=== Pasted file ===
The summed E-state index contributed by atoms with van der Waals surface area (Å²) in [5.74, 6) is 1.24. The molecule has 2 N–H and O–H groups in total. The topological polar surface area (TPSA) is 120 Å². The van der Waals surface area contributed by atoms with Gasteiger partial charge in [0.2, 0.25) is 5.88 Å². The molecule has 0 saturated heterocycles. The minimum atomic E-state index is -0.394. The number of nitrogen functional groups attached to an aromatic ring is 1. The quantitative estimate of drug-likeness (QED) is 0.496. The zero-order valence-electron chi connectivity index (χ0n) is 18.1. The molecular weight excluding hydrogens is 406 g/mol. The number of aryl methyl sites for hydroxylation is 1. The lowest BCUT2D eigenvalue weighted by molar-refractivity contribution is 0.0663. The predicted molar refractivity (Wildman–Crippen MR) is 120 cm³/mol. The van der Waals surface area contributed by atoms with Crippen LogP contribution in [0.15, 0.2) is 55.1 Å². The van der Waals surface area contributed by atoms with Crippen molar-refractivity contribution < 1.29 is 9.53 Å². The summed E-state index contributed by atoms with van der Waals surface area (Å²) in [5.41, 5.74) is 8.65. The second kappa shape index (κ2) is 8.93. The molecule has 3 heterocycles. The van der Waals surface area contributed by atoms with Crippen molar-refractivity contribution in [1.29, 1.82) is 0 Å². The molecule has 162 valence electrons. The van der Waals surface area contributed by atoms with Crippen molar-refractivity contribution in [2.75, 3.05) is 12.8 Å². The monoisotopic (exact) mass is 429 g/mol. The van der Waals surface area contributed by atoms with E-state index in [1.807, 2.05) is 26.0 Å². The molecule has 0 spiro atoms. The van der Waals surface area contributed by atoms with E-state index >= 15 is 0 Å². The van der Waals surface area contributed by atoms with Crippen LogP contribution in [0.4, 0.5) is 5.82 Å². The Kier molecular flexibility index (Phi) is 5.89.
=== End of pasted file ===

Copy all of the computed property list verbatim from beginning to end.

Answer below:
The summed E-state index contributed by atoms with van der Waals surface area (Å²) in [5.74, 6) is 1.24. The molecule has 2 N–H and O–H groups in total. The topological polar surface area (TPSA) is 120 Å². The van der Waals surface area contributed by atoms with Gasteiger partial charge in [0.2, 0.25) is 5.88 Å². The molecule has 0 saturated heterocycles. The minimum atomic E-state index is -0.394. The number of nitrogen functional groups attached to an aromatic ring is 1. The quantitative estimate of drug-likeness (QED) is 0.496. The zero-order valence-electron chi connectivity index (χ0n) is 18.1. The molecular weight excluding hydrogens is 406 g/mol. The number of aryl methyl sites for hydroxylation is 1. The lowest BCUT2D eigenvalue weighted by molar-refractivity contribution is 0.0663. The predicted molar refractivity (Wildman–Crippen MR) is 120 cm³/mol. The van der Waals surface area contributed by atoms with Crippen LogP contribution in [0.15, 0.2) is 55.1 Å². The van der Waals surface area contributed by atoms with Crippen molar-refractivity contribution < 1.29 is 9.53 Å². The summed E-state index contributed by atoms with van der Waals surface area (Å²) in [5.41, 5.74) is 8.65. The second kappa shape index (κ2) is 8.93. The molecule has 3 heterocycles. The van der Waals surface area contributed by atoms with Crippen molar-refractivity contribution in [1.29, 1.82) is 0 Å². The molecule has 162 valence electrons. The van der Waals surface area contributed by atoms with Crippen molar-refractivity contribution in [2.75, 3.05) is 12.8 Å². The monoisotopic (exact) mass is 429 g/mol. The van der Waals surface area contributed by atoms with E-state index in [1.807, 2.05) is 26.0 Å². The molecule has 0 spiro atoms. The van der Waals surface area contributed by atoms with E-state index >= 15 is 0 Å². The van der Waals surface area contributed by atoms with Crippen LogP contribution in [0.4, 0.5) is 5.82 Å². The Kier molecular flexibility index (Phi) is 5.89.